“Trade agreements are designed to encourage the movement of goods, labour and capital across borders. However without a seat at the negotiating table workers are not benefiting from these deals as they should,” said Ambet Yuson, BWI General Secretary at the opening activities of the Asia Pacific Regional Seminar on Labour Rights, Migration and Trade Agreements in Yangon, Myanmar. “These agreements are increasingly shaping how law and policy is being made. Multinationals have effectively monopolised this domain to their own advantage; it is critical therefore that BWI unions are at the forefront civili society movements on this issue, to ensure labour rights are protected.”
The seminar began with a discussion on how trade and investment agreements have evolved from the WTO era to the new generation of agreements, and the threats those agreements present to workers and their rights, as trade union members, as citizens, and as political movements. Discussion was closely linked to the impacts on BWI sectors, questions around migration and labour mobility, and sharing experiences on trade union engagement on these agreements.
And while some FTAs like the Trans Pacific Partnership have labour provisions, these provisions are not strong enough to counter the adverse impacts on workers, including informalisation, casualisation, precarious working conditions, increasing feminization, disparity in wages and benefits between local and migrant and between men and women workers.
Regional labour migration and the international agreements that underpin it was also a key topic. “The ASEAN economic integration is continuing apace, and workers are moving across borders in pursuit of work, however labour rights are not given the same degree of protection as investor rights”, said Fatimah Mohammad (UFES). Regional migration was also a key focus in update reports from BWI affiliates in South Korea (KFCITU) and Japan (from the BWI-JAC) in efforts to organise workers around the 2018 Pyeongchang Winter Olympics and the 2020 Tokyo Summer Olympics. In both countries, increasing use of subcontracting and irregular work arrangements was negatively impacting on job security and health and safety outcomes.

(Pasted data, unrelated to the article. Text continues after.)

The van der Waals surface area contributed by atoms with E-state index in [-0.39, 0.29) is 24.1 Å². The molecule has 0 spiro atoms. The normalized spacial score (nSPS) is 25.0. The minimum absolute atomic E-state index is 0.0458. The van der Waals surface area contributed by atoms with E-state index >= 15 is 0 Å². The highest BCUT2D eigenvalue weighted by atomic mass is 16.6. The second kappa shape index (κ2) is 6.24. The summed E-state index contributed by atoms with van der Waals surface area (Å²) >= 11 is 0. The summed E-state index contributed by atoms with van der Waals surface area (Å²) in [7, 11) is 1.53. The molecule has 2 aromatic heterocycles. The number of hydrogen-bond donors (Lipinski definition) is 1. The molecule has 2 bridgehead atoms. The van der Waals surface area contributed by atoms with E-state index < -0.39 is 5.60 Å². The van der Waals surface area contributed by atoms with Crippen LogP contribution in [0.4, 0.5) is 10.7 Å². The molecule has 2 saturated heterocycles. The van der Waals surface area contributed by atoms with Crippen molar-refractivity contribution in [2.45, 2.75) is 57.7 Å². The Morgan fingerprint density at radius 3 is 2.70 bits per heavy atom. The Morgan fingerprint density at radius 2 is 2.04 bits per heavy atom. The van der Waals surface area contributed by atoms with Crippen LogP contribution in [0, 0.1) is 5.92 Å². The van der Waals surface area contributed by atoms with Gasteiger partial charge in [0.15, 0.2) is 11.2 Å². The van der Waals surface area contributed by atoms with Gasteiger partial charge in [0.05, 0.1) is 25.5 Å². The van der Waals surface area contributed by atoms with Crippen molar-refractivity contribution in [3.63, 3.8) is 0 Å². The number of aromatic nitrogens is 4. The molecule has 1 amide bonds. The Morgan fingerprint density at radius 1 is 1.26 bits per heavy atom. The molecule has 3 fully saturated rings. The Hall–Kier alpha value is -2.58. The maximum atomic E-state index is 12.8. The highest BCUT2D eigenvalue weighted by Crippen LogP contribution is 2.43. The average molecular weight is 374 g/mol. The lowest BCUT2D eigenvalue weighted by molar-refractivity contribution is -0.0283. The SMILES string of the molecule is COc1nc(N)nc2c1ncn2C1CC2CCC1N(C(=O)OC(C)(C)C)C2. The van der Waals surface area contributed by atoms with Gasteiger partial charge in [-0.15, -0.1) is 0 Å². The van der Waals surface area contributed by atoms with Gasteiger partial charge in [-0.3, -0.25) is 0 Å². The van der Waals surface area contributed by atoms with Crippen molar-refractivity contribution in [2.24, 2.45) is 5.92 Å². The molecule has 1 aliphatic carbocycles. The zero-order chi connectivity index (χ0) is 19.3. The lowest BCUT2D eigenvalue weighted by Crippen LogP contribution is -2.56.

It was also clear from the discussion that labour movements can impact these agreements. “For the first time in 30 years, a trade agreement has been impacted by working people, we won significant concessions on the ChAFTA surrounding labour mobility,” said Dave Noonan of CFMEU at the panel discussion on trade union engagement. Videos and pictures on campaign activities of CFMEU, FIRST Union of New Zealand, BYGGNADS of Sweden and KFCITU of South Korea served as strong inspiration for current and future struggles.
Participants highlighted the need for agreements that strengthen minimum labour standards at the regional level, stronger cooperation on health and safety issues, and a more effective labour dispute settlement mechanism, noting the much stronger DSM available for investors. “Rather than free trade agreements that pit workers against each other in a race to the bottom for labour rights,” remarked Yuson, “it’s time that workers’ rights to freedom of association and collective bargaining were given the same kinds of protection and remedies.”